I was quite surprised as to how much exposition was given to the main character and it only makes the film even more compelling than it is. He's also played brilliantly by Ethan Hawke, who makes up for the lack of acting skills his wife possesses. It reminded me a little of "The Shining" with the egotistical novelist stumbling upon a certain ghostly history, and it certainly contains the same amount of creepy moments. Ethan stumbles upon the super 8 films quite quickly which I was surprised and pleased about, as all too often there's a belated exposition before anything remotely frightening happens.
These super 8 films are masterpieces in themselves. It's a sort of car crash effect, as you don't really want to see them, but you can't stop watching. They're all incredibly creepy, unsettling and sinister (like what I did there?) They are also set-up perfectly with the horrible grainy picture, silence as well as highly unsettling music that all adds to the creepiness. All of them are engaging and compelling to watch. They're also very chilling and are sure to engrave themselves into your mind for a long time after the film has finished.
From then on it's an intriguing and creepy mystery as more and more disturbing information is uncovered. It's also clever how it's unclear if some of what Ethan's seeing is actually real or not. Is he really hearing noises or is it just the whisky talking? I liked the whole family element as well, showing the protagonist as not just some perfect hero, but also as a flawed character. The whole strained relationship with his wife is a fantastic element on top of the central ghost story. Although the woman who plays her is incredibly wooden!
There's a strong, unsettling atmosphere that underlies through the whole film. The demon man is also quite frightening and not too much is explained about him which certainly adds to scare factor. I've heard people call this a boring film and a bad film, but it's none of these things. It's a genuinely horrifying horror film with fantastic writing and directing. It's the type of film that gets under your skin and leaves its print in your mind for a long time after the credits have rolled. The ending is one of the most disturbing things I've ever seen in a horror film and I've seen many!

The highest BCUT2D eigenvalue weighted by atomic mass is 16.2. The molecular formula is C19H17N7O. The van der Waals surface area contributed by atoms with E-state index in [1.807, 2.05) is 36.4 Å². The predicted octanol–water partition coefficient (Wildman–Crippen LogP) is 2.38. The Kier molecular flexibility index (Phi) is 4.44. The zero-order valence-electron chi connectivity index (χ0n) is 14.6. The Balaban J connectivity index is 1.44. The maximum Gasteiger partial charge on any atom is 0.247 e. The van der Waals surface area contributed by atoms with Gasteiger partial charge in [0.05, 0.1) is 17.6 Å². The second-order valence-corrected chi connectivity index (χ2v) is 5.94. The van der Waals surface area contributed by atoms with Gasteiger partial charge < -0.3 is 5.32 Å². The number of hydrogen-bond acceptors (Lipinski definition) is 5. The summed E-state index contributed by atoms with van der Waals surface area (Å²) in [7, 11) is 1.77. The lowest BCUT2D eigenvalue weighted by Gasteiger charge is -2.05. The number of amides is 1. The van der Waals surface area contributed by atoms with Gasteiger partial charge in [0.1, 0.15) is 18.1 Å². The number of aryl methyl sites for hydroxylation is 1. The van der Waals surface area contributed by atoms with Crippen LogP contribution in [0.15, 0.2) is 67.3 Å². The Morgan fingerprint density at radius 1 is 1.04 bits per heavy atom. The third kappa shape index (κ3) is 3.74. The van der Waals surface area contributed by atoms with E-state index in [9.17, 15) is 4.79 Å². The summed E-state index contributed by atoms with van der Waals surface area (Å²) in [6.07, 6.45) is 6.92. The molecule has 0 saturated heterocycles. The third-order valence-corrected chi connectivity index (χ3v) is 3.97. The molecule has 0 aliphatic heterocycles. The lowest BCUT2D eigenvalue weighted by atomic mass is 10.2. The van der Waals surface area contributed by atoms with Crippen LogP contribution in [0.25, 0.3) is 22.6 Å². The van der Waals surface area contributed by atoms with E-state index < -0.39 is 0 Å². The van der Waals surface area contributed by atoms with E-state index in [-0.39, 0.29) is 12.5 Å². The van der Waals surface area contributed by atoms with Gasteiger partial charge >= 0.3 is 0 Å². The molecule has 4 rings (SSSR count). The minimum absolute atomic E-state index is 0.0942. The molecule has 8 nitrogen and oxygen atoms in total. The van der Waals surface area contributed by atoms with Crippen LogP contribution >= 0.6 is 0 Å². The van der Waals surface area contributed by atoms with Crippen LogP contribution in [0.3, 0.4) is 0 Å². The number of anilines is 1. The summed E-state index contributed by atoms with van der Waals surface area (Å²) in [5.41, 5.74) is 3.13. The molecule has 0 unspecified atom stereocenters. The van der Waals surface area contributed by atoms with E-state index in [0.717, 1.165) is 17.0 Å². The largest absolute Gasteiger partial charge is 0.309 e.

"Sinister" is a ghost story of Japanese proportions. By the end, I was actually terrified and had chills all down my back, which is something that doesn't happen too often. I never get scared watching films, but after this and seeing "Noroi: The Curse" which also frightened me, I was starting to think that I was becoming soft! But then I thought no. These are just brilliantly scary films that are high on atmosphere and don't solely rely on jump scares like too many American ghost films. "Sinister" is one of the best horror films this year. It has a relentless sense of dread throughout and is also incredibly effective and compelling. I can't wait to see it again, and also can't urge you enough to go and see it for yourself! Although, I'd recommend a night light for when you sleep.